Pinyin Introduction – Pinyin Alphabet Guide

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Chinese Pinyin Pronunciation

A Pinyin Alphabet Guide on Mandarin Pinyin System, Hanyu Pinyin Syllables and Chinese Pinyin Letters

Thanks for joining ChineseFor.Us Chinese Pinyin Alphabet Guide. This is an introduction video about the complete Chinese Pinyin pronunciation. You will get an idea about the whole Mandarin Pinyin System. We will be talking about all Chinese Pinyin Letters, and the structure of Hanyu Pinyin Syllables. What’s more, we will learn the Chinese Pinyin pronunciation of all Initials and Finals in the Chinese Pinyin Alphabet. But of course, in other lessons of this course, we will try to put them into different groups and practice with more detailed pronunciation tips and drills!



  • Chinese Pinyin Alphabet
  • Pinyin Initials
  • "Zero" Initials
  • Pinyin Finals
    • Simple Finals
    • Compound Finals
    • Nasal Finals
  • Pinyin Syllables
  • Pinyin Letters


Chinese Pinyin System

Pinyin was introduced in 1958, it uses a Roman alphabet to transcribe the Mandarin Chinese pronunciations. Pinyin Syllables helps us learn and memorize the pronunciation of Chinese Characters.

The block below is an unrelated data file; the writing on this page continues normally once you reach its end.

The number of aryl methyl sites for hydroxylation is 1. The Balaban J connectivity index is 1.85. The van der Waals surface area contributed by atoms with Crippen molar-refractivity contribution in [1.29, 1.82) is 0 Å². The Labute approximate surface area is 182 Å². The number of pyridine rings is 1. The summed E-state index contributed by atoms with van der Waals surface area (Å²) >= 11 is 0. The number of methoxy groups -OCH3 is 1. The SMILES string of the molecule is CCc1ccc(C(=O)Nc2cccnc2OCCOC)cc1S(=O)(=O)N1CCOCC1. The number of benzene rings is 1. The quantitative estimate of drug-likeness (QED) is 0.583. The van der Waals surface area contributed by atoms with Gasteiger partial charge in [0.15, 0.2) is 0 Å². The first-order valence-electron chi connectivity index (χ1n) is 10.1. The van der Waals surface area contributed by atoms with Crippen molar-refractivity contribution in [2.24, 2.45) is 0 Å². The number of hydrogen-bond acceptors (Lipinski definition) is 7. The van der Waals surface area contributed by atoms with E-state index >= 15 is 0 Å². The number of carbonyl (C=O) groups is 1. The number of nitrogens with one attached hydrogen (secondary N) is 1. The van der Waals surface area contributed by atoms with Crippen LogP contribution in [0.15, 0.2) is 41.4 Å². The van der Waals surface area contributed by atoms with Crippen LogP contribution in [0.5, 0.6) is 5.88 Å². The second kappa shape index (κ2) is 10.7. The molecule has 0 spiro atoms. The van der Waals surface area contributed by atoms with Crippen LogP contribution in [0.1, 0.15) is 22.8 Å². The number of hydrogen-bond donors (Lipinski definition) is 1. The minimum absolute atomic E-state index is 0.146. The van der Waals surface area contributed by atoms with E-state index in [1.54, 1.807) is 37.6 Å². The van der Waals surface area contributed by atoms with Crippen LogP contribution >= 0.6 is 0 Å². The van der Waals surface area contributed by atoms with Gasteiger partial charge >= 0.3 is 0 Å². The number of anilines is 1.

If we know how to spell and type Pinyin, we’ll be able to pronounce and type out every Chinese Character.


Chinese Pinyin Syllable

A Chinese Pinyin Syllable can have three parts, Initial + Final + Tone. But sometimes, there can be no Initial (Chinese Syllables with Zero-Initials), or no Tone (Chinese Syllables with the Neutral Tone). But there is definitely a Final.


Chinese Pinyin  Alphabet Guide

There are 21 Chinese Initials, and 36 Chinese Finals in the Chinese Pinyin Alphabet. The Finals can then be divided in to 3 groups: Simple Finals; Compound Finals; and Nasal Finals.


21 Chinese Initials

Initials are Consonants, and an Initial always goes at the very beginning of the Syllable, if there is one.























36 Chinese Finals

Finals are mostly vowels, or stars with a vowel. In a Chinese Pinyin Syllable, the Final goes at the very end. There are 6 Chinese Simple Finals, 13 Chinese Compound Finals, 16 Chinese Nasal Finals, and 1 Chinese Special Pinyin Final.


6 Chinese Simple Finals







13 Chinese Compound Finals

iu [iou]
ui [uei]

16 Chinese Nasal Finals



1 Chinese Special Pinyin Final:


Collapse Comments